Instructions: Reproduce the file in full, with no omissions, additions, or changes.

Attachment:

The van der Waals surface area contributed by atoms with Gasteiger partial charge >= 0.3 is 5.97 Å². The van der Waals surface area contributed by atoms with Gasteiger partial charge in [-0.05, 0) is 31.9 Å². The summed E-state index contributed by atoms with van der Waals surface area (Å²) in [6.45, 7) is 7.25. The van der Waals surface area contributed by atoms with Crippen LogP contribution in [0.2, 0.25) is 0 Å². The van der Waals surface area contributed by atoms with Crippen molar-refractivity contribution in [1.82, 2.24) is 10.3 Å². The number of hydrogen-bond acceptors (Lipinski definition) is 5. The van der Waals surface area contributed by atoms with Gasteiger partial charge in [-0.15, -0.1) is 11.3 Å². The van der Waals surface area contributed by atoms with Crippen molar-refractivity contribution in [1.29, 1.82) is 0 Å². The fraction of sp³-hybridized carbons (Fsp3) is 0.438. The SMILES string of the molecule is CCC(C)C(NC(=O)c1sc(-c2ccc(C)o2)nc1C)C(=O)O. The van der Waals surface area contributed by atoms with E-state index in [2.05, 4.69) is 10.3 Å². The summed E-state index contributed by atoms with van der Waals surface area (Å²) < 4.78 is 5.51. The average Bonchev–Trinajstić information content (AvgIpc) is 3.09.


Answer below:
The van der Waals surface area contributed by atoms with Gasteiger partial charge >= 0.3 is 5.97 Å². The van der Waals surface area contributed by atoms with Gasteiger partial charge in [-0.05, 0) is 31.9 Å². The summed E-state index contributed by atoms with van der Waals surface area (Å²) in [6.45, 7) is 7.25. The van der Waals surface area contributed by atoms with Crippen LogP contribution in [0.2, 0.25) is 0 Å². The van der Waals surface area contributed by atoms with Crippen molar-refractivity contribution in [1.82, 2.24) is 10.3 Å². The number of hydrogen-bond acceptors (Lipinski definition) is 5. The van der Waals surface area contributed by atoms with Gasteiger partial charge in [-0.15, -0.1) is 11.3 Å². The van der Waals surface area contributed by atoms with Crippen molar-refractivity contribution in [1.29, 1.82) is 0 Å². The fraction of sp³-hybridized carbons (Fsp3) is 0.438. The SMILES string of the molecule is CCC(C)C(NC(=O)c1sc(-c2ccc(C)o2)nc1C)C(=O)O. The van der Waals surface area contributed by atoms with E-state index in [2.05, 4.69) is 10.3 Å². The summed E-state index contributed by atoms with van der Waals surface area (Å²) < 4.78 is 5.51. The average Bonchev–Trinajstić information content (AvgIpc) is 3.09.